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A diminished seventh chord (dim7) has a diminished triad plus a diminished seventh interval. For instance, a Cdim7 chord has the notes C, Eb, Gb, A.


The Swars are Sa, ga, Ma and Dha.


As the interval between each pair of notes is a minor third, the chord sounds the same regardless of the root. Edim7 sounds the same as Gdim7, Bbdim7 and Dbdim7. 

Let me also try to clarify interval naming conventions. The same interval can have different names! The interval from C to B (just before the octave) is called a major 7th interval (Sa to Shuddh Ni). The interval from C to Bb (Sa to Komal ni) is called a minor 7th interval. And the interval from C to A (Sa to Shuddh Dha) can be called either a diminished 7th interval or a major 6th interval. So, if you are playing a C6 chord (C, E, G, A), the A note here is referred to as a major 6th interval. But if you are playing a C dim7 chord (C, Eb, Gb, A), you would refer to the A note as a diminished 7th interval!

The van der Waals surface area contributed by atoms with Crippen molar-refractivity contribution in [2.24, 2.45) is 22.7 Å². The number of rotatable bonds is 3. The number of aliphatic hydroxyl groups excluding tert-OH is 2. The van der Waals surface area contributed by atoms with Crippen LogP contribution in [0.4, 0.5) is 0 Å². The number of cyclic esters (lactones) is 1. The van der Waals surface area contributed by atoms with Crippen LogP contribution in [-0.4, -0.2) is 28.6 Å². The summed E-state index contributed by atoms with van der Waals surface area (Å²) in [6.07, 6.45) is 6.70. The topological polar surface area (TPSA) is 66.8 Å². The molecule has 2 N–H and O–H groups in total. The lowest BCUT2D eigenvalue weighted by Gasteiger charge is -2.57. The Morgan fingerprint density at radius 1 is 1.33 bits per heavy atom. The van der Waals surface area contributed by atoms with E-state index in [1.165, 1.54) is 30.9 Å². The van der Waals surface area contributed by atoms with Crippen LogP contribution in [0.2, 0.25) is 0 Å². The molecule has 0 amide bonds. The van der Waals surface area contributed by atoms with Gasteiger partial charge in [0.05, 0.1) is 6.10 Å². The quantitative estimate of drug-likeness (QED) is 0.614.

A dim 7 chord can sound very unsettling. It does not have a Perfect 5th interval or Pa note. Instead, it has a Teevra Ma, and the interval from Sa to Teevra Ma does not sound satisfying and is known as a dissonant interval.


Diminished chords work well as passing chords. So, if you are playing in the C Scale, and the melody moves F to F# to G, you can move from an F (F, A, C) to a F# dim (F#, A, C) to a chord (C, E, G). This will sound nicer if you play the appropriate inversions and let the lowest or highest note move from F to F# to G!

Common Positions

KB - Cdim7 - 1.PNG

Cdeim7 (X,3,4,2,5, X)

Read "Khaas Baat" handbook for more!

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